Administration officials, including US Trade Representative Zoellick, Treasury Secretary Snow and Commerce Secretary Evans, said in their argument that they reject “economic isolationism” and believe it is more effective to “engage China through trade and economic integration.”

Members of the Fair Currency Alliance will meet with Treasury officials to discuss future action.





’04 Cotton Classing Fee Increased

USDA announced that fees charged to cotton producers for classification services will be changed from the level established for the ’04 crop. The fee paid by growers for new-crop classing services will be increased to $1.65 per bale and will be applicable for the entire ’04 cotton crop. The ’03 fee was $1.45 per bale.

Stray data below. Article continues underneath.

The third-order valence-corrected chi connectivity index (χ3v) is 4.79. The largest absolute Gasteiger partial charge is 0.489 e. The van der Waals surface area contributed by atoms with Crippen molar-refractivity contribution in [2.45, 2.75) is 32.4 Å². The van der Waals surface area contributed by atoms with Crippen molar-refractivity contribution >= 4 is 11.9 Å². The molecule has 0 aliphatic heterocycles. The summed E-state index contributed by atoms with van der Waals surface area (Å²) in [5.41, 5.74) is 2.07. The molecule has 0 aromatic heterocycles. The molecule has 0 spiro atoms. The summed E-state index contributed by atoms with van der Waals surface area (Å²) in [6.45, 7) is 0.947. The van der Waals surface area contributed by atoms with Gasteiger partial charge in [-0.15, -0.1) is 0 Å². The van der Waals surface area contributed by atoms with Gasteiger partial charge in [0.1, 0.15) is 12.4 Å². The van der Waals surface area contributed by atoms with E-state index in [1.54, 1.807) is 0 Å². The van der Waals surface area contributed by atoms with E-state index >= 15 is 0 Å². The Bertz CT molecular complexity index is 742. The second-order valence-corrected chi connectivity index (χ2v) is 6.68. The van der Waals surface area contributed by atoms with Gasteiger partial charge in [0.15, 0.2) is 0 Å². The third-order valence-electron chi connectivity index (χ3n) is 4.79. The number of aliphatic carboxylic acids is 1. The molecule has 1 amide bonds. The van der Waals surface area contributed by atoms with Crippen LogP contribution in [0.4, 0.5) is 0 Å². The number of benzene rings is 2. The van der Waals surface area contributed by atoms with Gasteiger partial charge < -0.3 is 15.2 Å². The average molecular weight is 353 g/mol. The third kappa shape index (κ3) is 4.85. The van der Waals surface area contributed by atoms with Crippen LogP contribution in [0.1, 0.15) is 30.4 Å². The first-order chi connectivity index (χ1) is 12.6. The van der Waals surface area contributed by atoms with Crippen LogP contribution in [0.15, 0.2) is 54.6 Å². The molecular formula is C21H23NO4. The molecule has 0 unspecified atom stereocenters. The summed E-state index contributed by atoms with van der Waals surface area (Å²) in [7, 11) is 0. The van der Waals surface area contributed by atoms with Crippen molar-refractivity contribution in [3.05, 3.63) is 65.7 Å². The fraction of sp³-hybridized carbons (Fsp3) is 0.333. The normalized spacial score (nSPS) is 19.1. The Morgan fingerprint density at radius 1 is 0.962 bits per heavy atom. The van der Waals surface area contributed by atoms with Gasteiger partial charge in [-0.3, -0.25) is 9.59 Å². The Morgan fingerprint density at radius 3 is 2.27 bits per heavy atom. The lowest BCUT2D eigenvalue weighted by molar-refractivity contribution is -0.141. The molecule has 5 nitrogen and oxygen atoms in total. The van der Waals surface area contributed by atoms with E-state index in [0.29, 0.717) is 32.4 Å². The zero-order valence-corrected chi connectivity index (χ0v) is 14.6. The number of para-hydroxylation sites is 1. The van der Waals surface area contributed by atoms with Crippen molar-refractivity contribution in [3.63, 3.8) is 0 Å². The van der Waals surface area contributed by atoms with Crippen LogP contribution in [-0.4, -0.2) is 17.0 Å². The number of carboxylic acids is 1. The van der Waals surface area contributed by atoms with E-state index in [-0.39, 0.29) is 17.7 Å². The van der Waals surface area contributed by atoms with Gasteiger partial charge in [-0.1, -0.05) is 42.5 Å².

The fees are set by a formula stipulated in the Uniform Cotton Classing Fees Act of ’87, which also requires annual adjustments of the fee. Elements of the formula include estimated volume of ’04 crop classing by USDA, the rate of inflation and the level of the operating reserve fund of the AMS cotton classing program. Fees for other cotton classification services, offered by the Cotton Program under the Cotton Futures Act and the Cotton Standards Act, will remain unchanged from the ’03 season. 

AMS officials reviewed ’04 classing costs and income source estimates with producer leadership during the recent American Cotton Producers meeting in Dallas. ACP Chairman John Pucheu, a Tranquillity, CA, cotton producer, expressed appreciation to Norma McDill, AMS deputy administrator, for discussing the classing fee situation and other issues with the industry and for seeking its input.